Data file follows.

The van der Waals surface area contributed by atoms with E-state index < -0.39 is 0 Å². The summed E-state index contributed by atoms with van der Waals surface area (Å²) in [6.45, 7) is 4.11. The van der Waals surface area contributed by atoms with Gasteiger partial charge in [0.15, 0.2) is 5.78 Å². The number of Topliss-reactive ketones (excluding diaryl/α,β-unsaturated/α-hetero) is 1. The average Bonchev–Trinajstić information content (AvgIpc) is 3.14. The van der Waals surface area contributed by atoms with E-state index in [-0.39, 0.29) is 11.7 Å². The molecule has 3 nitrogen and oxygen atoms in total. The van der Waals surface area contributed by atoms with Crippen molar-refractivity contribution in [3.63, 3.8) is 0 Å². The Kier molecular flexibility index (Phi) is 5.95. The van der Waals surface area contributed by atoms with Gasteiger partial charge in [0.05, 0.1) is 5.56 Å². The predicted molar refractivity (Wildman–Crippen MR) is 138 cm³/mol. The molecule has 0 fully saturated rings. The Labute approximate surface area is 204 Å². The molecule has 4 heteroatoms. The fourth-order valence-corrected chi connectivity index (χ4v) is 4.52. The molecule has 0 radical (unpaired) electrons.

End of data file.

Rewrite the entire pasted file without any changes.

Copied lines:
The van der Waals surface area contributed by atoms with E-state index < -0.39 is 0 Å². The summed E-state index contributed by atoms with van der Waals surface area (Å²) in [6.45, 7) is 4.11. The van der Waals surface area contributed by atoms with Gasteiger partial charge in [0.15, 0.2) is 5.78 Å². The number of Topliss-reactive ketones (excluding diaryl/α,β-unsaturated/α-hetero) is 1. The average Bonchev–Trinajstić information content (AvgIpc) is 3.14. The van der Waals surface area contributed by atoms with E-state index in [-0.39, 0.29) is 11.7 Å². The molecule has 3 nitrogen and oxygen atoms in total. The van der Waals surface area contributed by atoms with Crippen molar-refractivity contribution in [3.63, 3.8) is 0 Å². The Kier molecular flexibility index (Phi) is 5.95. The van der Waals surface area contributed by atoms with Gasteiger partial charge in [0.05, 0.1) is 5.56 Å². The predicted molar refractivity (Wildman–Crippen MR) is 138 cm³/mol. The molecule has 0 fully saturated rings. The Labute approximate surface area is 204 Å². The molecule has 4 heteroatoms. The fourth-order valence-corrected chi connectivity index (χ4v) is 4.52. The molecule has 0 radical (unpaired) electrons.